Back to the Fray
The mudslinging participants of Musubi-jinja Shrine’s festival are few in number and the festival itself is a small one in comparison to so many others even in the same category. But what makes the Dairokuten-no-Hadaka Matsuri worthy of attention is the motivation behind the cold water mudslinging.
At Saidaiji, thousands of participants gather for the chance to win a year’s worth of luck and a fair bit of cash to boot. They also participate in order to get unlimited free alcohol and release some pent-up repressed aggression by bashing other participants. Basically their motives are aggressive, self-centered, and ultimately selfish.
A mud-slinger getting a dip from his fellow mud-slingers
At Musubi-jinja Shrine, the participants receive nothing for their putting up with the cold, the mud, and the numb-chilling water. From a ritual standpoint, they sacrifice their comfort for the sake of the community. Their actions bring about good luck for the whole area not just themselves.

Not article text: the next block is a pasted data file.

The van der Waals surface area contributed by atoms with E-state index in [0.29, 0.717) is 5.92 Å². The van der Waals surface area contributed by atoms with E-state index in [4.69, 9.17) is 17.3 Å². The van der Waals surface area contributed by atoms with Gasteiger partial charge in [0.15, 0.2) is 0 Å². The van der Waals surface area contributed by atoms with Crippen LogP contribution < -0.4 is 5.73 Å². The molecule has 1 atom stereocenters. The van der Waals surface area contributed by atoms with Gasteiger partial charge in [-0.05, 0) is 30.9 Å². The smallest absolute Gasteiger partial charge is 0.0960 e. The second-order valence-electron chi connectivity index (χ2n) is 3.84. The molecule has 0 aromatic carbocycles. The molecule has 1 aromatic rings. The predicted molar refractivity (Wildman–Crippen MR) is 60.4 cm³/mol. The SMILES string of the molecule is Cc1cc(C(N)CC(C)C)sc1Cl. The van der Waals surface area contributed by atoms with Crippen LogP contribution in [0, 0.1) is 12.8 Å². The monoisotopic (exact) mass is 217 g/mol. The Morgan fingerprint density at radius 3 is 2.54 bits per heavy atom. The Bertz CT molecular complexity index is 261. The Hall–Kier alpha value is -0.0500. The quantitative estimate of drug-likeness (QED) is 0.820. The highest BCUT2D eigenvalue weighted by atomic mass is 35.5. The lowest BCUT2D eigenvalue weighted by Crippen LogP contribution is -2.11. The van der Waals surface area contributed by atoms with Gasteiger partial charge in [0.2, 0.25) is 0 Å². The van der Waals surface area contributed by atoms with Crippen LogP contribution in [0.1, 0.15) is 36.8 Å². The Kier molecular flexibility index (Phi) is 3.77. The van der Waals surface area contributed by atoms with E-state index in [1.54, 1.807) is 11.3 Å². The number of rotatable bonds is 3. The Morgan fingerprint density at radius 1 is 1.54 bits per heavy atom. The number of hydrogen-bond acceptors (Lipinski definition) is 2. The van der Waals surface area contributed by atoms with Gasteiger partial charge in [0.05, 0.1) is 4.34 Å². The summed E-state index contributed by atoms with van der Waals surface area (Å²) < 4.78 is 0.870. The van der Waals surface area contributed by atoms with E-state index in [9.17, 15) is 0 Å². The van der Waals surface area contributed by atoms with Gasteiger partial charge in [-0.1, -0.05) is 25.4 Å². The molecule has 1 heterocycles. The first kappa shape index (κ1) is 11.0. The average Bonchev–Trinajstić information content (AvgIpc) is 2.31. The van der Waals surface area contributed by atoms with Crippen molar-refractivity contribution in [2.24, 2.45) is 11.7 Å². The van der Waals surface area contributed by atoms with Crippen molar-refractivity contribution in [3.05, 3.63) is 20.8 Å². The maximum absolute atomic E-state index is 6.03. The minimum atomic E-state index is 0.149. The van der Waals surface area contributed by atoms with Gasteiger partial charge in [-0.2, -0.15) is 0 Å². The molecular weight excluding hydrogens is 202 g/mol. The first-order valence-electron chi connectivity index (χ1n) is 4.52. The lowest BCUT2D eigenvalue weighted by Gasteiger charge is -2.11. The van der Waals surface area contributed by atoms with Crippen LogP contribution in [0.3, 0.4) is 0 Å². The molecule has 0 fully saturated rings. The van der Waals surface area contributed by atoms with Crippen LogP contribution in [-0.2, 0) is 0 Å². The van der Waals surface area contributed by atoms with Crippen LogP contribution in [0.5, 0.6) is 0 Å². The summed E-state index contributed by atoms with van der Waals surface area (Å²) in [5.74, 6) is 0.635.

And at the end of the day, spirits are in high form and no one is lying broken and bleeding in the mud. So while the Dairokuten-no-Hadaka may not be on the same level of excitement to watch, its participants are far more admirable for their selflessness and good natured spirits.
It’s a dirty job but someone’s got to do it
Mud - An Unlikely Lucky Symbol
Lucky Muddy Faces
At first glance, mud may seem like a doubtful symbol of luck. In fact, most people complain about it endlessly such as when they have the bad luck to get their vehicles bogged in it, their clothes dirtied by it, or when someone tracks it into their homes. But it should be remembered that much of Shintoism is rooted in agriculture. Many rituals such as fertility festivals, yabusame, and even sumo have long been performed to ensure good harvests. Water and mud are essential for the growing of crops particularly rice. The presence of mud meant an abundant harvest of rice.
Until the Meiji Restoration (1868), wealth in Old Japan was measured in rice. Provinces’ wealth was measured in koku - the amount of rice they produced on a yearly basis. One koku was equavilent to the amount of rice a person would eat in a year’s time. So mud was a symbol not only of harvest but also of riches.